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How will I know what I’m getting into, if I choose to participate in a Clinical Trial?
How will I know what to consider, before participating in a Clinical Trial?
Will I be given a Placebo (Inactive medicines) in a Clinical Trial?
How do patients pay for Clinical Trials?
After the clinical Trial ends, what happens to my personal information and results?
How do I know if I am eligible to participate in a Clinical Trial?
 
How will I know what I’m getting into, if I choose to participate in a Clinical Trial?
When patients consider participating in a clinical trial they are given an informed consent to review. In the informed consent you will learn details about a specific clinical trial so that you may decide whether you want to participate. The informed consent process is designed to make sure patients understand the clinical trial’s plan before agreeing to participate. A coordinator from the clinical trial team will review the informed consent form in detail with you. This form explains a specific clinical trial’s purpose, procedures, risks and benefits. You will be encouraged to ask questions about any terms or anything else that may be confusing. You can take the informed consent form with you to think about whether you would like to participate in the clinical trial.

Informed consent forms may differ but include the reason for the clinical trial which is what the researchers hope to learn. It will also state who is eligible to participate in the clinical trial. It will include what is known about the type of treatment being studied, and possible risks and benefits. Other treatments that may be options and the design (randomized, single blind, double blind, etc.) of the clinical trial will be detailed in the consent form as well. The consent will also explain the types of tests, the amount of tests, the number of study visits required and who is responsible for the costs. The consent will include a statement about protecting the patient’s privacy. There is also a statement about the clinical trial being voluntary and the patient’s rights to leave the clinical trial at any time. Consents also include all contact information for further questions.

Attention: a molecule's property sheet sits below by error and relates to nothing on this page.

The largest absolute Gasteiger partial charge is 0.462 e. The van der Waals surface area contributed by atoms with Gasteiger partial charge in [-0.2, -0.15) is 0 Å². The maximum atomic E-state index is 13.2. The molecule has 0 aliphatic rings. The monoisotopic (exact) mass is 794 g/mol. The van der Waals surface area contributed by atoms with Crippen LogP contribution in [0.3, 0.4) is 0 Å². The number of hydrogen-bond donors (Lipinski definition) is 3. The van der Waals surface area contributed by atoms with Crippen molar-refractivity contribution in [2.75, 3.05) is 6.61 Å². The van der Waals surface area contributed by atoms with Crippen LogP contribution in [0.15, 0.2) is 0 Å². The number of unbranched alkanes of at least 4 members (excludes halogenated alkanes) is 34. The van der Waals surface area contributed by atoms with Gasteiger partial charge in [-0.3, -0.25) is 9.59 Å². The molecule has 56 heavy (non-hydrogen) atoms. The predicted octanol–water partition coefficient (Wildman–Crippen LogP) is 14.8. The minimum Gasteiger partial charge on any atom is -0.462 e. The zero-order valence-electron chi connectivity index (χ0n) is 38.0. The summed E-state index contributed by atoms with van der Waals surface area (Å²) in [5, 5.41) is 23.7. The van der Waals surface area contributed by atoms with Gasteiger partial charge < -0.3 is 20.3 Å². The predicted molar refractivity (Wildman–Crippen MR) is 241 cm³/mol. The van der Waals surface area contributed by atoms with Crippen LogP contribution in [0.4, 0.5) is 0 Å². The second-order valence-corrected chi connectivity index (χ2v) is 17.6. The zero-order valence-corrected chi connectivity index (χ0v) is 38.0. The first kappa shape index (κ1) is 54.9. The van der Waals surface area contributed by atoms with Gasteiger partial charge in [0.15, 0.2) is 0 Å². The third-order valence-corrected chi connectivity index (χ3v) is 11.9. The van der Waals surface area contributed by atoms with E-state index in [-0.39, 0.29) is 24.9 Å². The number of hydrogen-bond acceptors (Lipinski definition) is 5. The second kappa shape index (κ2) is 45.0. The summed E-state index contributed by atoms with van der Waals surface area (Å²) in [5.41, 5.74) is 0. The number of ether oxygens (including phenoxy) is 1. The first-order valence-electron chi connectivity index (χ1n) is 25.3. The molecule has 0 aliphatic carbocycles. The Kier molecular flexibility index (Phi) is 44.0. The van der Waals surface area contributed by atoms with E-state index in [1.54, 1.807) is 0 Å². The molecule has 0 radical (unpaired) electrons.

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How will I know what to consider, before participating in a Clinical Trial?
Each clinical trial is unique and has its own risks and benefits.
Some possible benefits of participation:
• The trial sponsor will pay for your study related medical tests.
• You may have more treatment options.
• If the new drug or treatment works, you may be among the first to benefit.
• You may be able to help future patients with the same diagnoses.
• The comfort of knowing you would be volunteering and therefore you would be able to discontinue your participation at any time.
Some possible risks include:
• Side effects may be unexpected or worse than standard treatment side effects.
• As with standard treatment, the new treatment may not work for you even if it works for other patients.
• New treatments do not always turn out to be better than, or as good as, standard treatment
 
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Will I be given a Placebo (Inactive medicines) in a Clinical Trial?
Not all clinical trials involve the use of a placebo. A placebo is a substance that looks like medicine, but is not. Some patients are given placebos in a randomized trial only under certain circumstances. If a placebo is used, researchers may give patients in the control group a placebo that can be in combination with standard treatment. The use of a placebo would be discussed in the informed consent that you would read prior to any study related procedures.
 
 
How do patients pay for Clinical Trials?
The clinical trial sponsor may pay for the treatment, special testing, extra doctor visits, and occasionally travel time and travel expenses.
 
 
After the clinical Trial ends, what happens to my personal information and results?
Researchers identify the patients with an assigned number to protect their identities. The research team may access clinical trial information to help the study sponsor submit data to the FDA for approval but when the clinical trial results are published, patients’ names are not used.
 
 
How do I know if I am eligible to participate in a Clinical Trial?
Each clinical trial has eligibility criteria, which are requirements that patients must meet before they can participate. Eligibility criteria might include information about age, gender, past medical history and medications you have taken or are currently taking. Eligibility criteria are specific to each clinical trial.
 
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